Place:Kippen, Stirlingshire, Scotland

Coordinates56.117°N 4.167°W
Located inStirlingshire, Scotland     (1845 - 1975)
Also located inCentral Scotland, Scotland     (1975 - 1996)
Stirling (council area), Scotland     (1996 - )
source: Getty Thesaurus of Geographic Names
source: Family History Library Catalog

The village

the following text is based on an article in Wikipedia

Kippen is a village in west Stirlingshire, Scotland. It lies between the Gargunnock Hills and the Fintry Hills and overlooks the Carse of Forth to the north. The village is 9 miles west of Stirling and 20 miles north of Glasgow. It is 4.5 miles south-east of Loch Lomond and the Trossachs National Park, Scotland's first National Park.

The village lies on the line of an eighteenth-century military road between Stirling and Balloch. A bypass around the village was built in 1971 meaning Kippen no longer lies on the A811. According to the 2001 census, the population of Kippen was 1,140.

The parish

Kippen is a parish which lies in the Stirling Council Area in Scotland, some 9 miles (14 km) south of Callander and 11 miles (18 km) southwest of Dunblane, both formerly in Perthshire, but now in the Stirling Council Area.

Prior to 1975 Kippen was located in the old county of Stirlingshire, which was replaced by the Central region and in 1996 by the unitary authority of Stirling. Before 1891 parts of Kippen were in Perthshire, but none of the five online reference checked has specified settlements within this area.

The parish has an area of 45.8 sq. km (17.7 sq. miles). In addition to the village of Kippen, the parish includes the settlements of Buchlyvie, Garden, Arnprior and Cauldhame--all to the west of Kippen along the old military road to Balloch.

Research Tips

Notes for Stirlingshire

The local family history society covering Stirlingshire is:

Publishes its aims on their websites as well as a list of publications. In many cases the publications are also available through the Scottish Genealogy Society (see below).


  • Stirling Council Local Archives, 5 Borrowmeadow Road, Springkerse, Stirling (telephone: 01786 450745). This probably includes the part of Perthshire that moved to Central Region in 1975.
  • Falkirk Council Area also has a local archives: Falkirk Archives, Callendar House, Callendar Park, Falkirk FK1 1YR (telephone: 01324 503779). The Falkirk area is the most densely populated part of what used to be Stirlingshire.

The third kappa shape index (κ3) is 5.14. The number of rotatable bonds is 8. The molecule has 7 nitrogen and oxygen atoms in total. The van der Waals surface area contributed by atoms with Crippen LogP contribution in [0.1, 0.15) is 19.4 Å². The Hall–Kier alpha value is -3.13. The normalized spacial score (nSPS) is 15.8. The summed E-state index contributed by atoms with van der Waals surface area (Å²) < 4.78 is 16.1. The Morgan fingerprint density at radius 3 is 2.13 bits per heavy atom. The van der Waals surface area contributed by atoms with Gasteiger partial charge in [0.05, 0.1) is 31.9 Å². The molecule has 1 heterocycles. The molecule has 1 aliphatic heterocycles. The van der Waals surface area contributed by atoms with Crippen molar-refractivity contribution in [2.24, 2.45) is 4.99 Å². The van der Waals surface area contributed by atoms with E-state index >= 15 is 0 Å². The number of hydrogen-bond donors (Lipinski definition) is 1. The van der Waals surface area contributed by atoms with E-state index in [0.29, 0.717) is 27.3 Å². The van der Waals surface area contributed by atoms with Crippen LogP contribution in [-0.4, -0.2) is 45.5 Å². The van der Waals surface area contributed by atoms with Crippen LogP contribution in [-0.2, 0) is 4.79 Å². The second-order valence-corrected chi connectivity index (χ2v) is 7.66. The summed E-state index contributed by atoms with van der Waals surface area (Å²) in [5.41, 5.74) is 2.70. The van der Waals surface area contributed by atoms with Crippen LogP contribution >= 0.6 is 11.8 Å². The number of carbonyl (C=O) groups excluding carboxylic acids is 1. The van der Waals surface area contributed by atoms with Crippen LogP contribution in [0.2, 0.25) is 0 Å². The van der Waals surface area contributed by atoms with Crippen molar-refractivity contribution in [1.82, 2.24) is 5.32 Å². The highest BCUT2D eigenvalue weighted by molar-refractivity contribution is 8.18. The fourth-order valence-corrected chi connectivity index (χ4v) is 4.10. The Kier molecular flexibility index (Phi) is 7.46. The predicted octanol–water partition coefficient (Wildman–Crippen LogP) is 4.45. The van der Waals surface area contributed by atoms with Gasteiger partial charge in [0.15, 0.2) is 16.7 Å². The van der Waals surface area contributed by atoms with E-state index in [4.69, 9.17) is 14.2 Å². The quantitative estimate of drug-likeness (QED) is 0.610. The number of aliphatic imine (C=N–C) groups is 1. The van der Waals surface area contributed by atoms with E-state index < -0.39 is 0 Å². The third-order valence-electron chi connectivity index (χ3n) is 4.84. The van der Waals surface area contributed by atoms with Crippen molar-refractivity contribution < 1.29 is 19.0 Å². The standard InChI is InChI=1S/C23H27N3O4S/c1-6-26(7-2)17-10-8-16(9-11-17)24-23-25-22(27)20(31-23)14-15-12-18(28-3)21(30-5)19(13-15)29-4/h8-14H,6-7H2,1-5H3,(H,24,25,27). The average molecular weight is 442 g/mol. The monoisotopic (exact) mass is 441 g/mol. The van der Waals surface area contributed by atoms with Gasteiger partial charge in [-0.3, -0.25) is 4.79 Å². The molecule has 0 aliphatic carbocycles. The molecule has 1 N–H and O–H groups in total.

Sources for Old Parish Registers Records, Vital Records and Censuses

  • Scotland's People This is a pay website providing vital statistics and census data for all of Scotland with original images under the auspices of the Scottish Record Office. There is a description at Scotland under Genealogical Resources.
  • The FreeCen Project has a searchable (not browsable) transcription of the major part of Stirlingshire for 1841 and 1851.

Transcriptions of Gravestone Inscriptions

  • The Scottish Genealogy Society provides a series of monumental inscriptions either in print in booklet form or on CD. The one for Stirling is "Monumental inscriptions (pre-1855) in West Stirlingshire", John F Mitchell & Sheila Mitchell, published Edinburgh, 1973 (Scottish Genealogy Society)
  • GENUKI has further details

Further Sources of Reference

Please note and respect the copyright warnings on these websites.

  • GENUKI article on Stirlingshire. This was last updated in July 2014.
  • Electric Scotland's brief reviews of the 24 parishes which made up Stirlingshire from 1890 until 1975.
  • The Gazetteer for Scotland article on the the county of Stirlingshire. The tabs on the right provide more information, and a map of the parish within its surrounding area, with small settlements highlighted and linked to more information.
  • The FamilySearch Wiki article on Stirlingshire provides direct reference to FamilySearch holdings on many topics with respect to the county.
  • The National Library of Scotland have a website devoted to maps from the 1600s right up to the present. Comparisons of modern-day and old maps of the same place can be made. From the home page click on "Find by place" and then follow the instructions on the next page. Once you are viewing the place you want, use the slider <----> at the top of the map to compare the layout of roads and the place names of smaller areas, perhaps even farms, with the landscape today. The website takes some getting used to. The One-inch 2nd edition, Scotland, 1898-1904 OS is a series of maps with the parishes delineated. Each of these maps cover an area of 18 x 24 miles and will zoom to comfortable reading size with a couple of mouse clicks on the map itself. Unfortunately, they are not geo-referenced, and it is necessary to go to the OS One Inch 1885-1900 series to locate places by latitude and longitude.
  • The Statistical Accounts for Scotland In the 1790s and again in the 1830s, the ministers of the all the parishes of the Church of Scotland were asked to provide a description of their parish to the General Assembly of the Church of Scotland. The original account request included 160 questions to be answered. These accounts are available in print in 20 volumes and are also online where it is freely available to browse. The browsing portal is below the viewing area of most computer screens. Scroll down to "For non-subscribers" and click on "Browse scanned pages". This brings you to another page on which one can enter the name of the parish in which you are interested.
  • Excerpts from The Ordnance Gazetteer of Scotland: A Survey of Scottish Topography, Statistical, Biographical and Historical, edited by Francis H. Groome and originally published in parts by Thomas C. Jack, Grange Publishing Works, Edinburgh between 1882 and 1885 are provided by Scottish Places. Selections from Groome and other gazetteers from the 19th century are also found on GENUKI.